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  • Writer's pictureAndrew Brewer

Cheap Houses

New investors are often attracted to real estate by the idea of passive cash flow. There are so many programs, blogs, podcasts, and books out now that focus on the idea of passive cash flow and retiring early. This has caused a huge influx of people looking for the right engine to make their passive cash flow dreams come true. Real estate can be a great vehicle for passive cash flow but it’s important to remember that not all real estate investments are created equal, either in terms of return, risk, and time required.

It’s this desire for passive income that I find leads many new investors astray, especially investors from California investing out of state. When many new investors poke their head out into the world of real estate for the first time, they quickly discover that you can buy some houses for really cheap! Many new investors are drawn to the idea of cheap houses because the cashflow looks great on paper and they can buy a number of them. Instead of buying one $350,000.00 home, maybe they could buy 7 $50,000 homes instead! More doors equals more cashflow right? Unfortunately, these properties end up being a nightmare.

But first...What is a cheap home? The answer to this question depends on who’s answering but is often defined as sub-50k homes. This will obviously vary somewhat by market (Looking at you San Francisco and New York!) but in most major midwest or tertiary markets, this rule holds true.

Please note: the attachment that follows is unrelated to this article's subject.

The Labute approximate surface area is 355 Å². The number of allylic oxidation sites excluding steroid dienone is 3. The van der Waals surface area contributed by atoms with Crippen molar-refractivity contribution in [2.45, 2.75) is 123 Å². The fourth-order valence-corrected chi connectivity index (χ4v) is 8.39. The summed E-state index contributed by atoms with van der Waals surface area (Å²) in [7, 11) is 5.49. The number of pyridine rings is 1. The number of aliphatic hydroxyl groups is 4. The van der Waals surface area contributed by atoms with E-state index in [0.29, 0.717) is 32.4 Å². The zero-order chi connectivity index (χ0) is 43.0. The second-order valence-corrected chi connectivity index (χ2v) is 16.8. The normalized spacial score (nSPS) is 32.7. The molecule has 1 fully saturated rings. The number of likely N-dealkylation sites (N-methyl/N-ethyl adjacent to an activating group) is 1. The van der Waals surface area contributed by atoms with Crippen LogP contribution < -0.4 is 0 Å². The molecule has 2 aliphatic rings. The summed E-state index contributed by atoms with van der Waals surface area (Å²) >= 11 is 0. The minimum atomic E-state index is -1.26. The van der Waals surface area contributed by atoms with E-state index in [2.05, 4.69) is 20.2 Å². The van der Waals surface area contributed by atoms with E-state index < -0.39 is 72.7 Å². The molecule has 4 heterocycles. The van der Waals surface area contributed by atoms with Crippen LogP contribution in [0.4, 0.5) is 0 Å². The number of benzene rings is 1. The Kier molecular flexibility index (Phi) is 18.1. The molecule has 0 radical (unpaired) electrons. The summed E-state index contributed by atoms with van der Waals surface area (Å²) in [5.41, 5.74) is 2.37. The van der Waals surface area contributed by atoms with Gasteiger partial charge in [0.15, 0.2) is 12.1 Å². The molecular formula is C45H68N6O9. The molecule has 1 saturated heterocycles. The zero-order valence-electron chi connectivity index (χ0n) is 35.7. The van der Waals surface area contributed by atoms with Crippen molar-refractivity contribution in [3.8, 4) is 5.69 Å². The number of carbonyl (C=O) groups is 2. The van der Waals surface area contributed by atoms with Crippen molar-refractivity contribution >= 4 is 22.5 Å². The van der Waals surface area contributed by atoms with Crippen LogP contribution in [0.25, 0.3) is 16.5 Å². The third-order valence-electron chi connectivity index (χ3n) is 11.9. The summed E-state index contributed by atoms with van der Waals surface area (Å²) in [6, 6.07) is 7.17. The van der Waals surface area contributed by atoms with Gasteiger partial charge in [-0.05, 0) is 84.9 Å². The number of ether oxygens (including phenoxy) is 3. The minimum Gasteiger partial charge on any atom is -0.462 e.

Cheap houses often have a few common characteristics including

  1. Tougher to finance - banks usually have a minimum loan amount

  2. Higher turnover and turnover costs

  3. Harder to resell

  4. Located in declining areas

  5. Higher CAPEX and maintenance as a portion of your cashflow - remember, a water heater in a 50k home costs the same as a water heater in a 350k home

The combination of these factors (or just one or two of them!) can severely impact your returns and can even cause you to have to come out of pocket for things like turnover, CAPEX, and repairs. If you find you’re spending more money overall keeping your rentals operating than you’re bringing in then you’re not really investing, you just have an expensive hobby.

If you are committed to owning your own rentals I would suggest looking for rental properties in areas within the “path of progress” in your given market. Look for gentrifying areas where young people are moving. These areas tend to have properties that are a bit more affordable and have tremendous upside potential. Often that upside can come quicker than you think. The combination of cashflow and appreciation in these areas will help to protect you from certain risks inherent in buying cheap properties.

If you are looking for a more passive investment, I would recommend looking into a syndicated real estate deal. In deals like this, your capital is pooled with others to buy a larger property. Returns are often in the 13-17% range annually and that’s without having to be hands on in the day to day operation of a property.

As always, feel free to reach out to us here at IronGall Investments with any questions! We’d love to hear from you!


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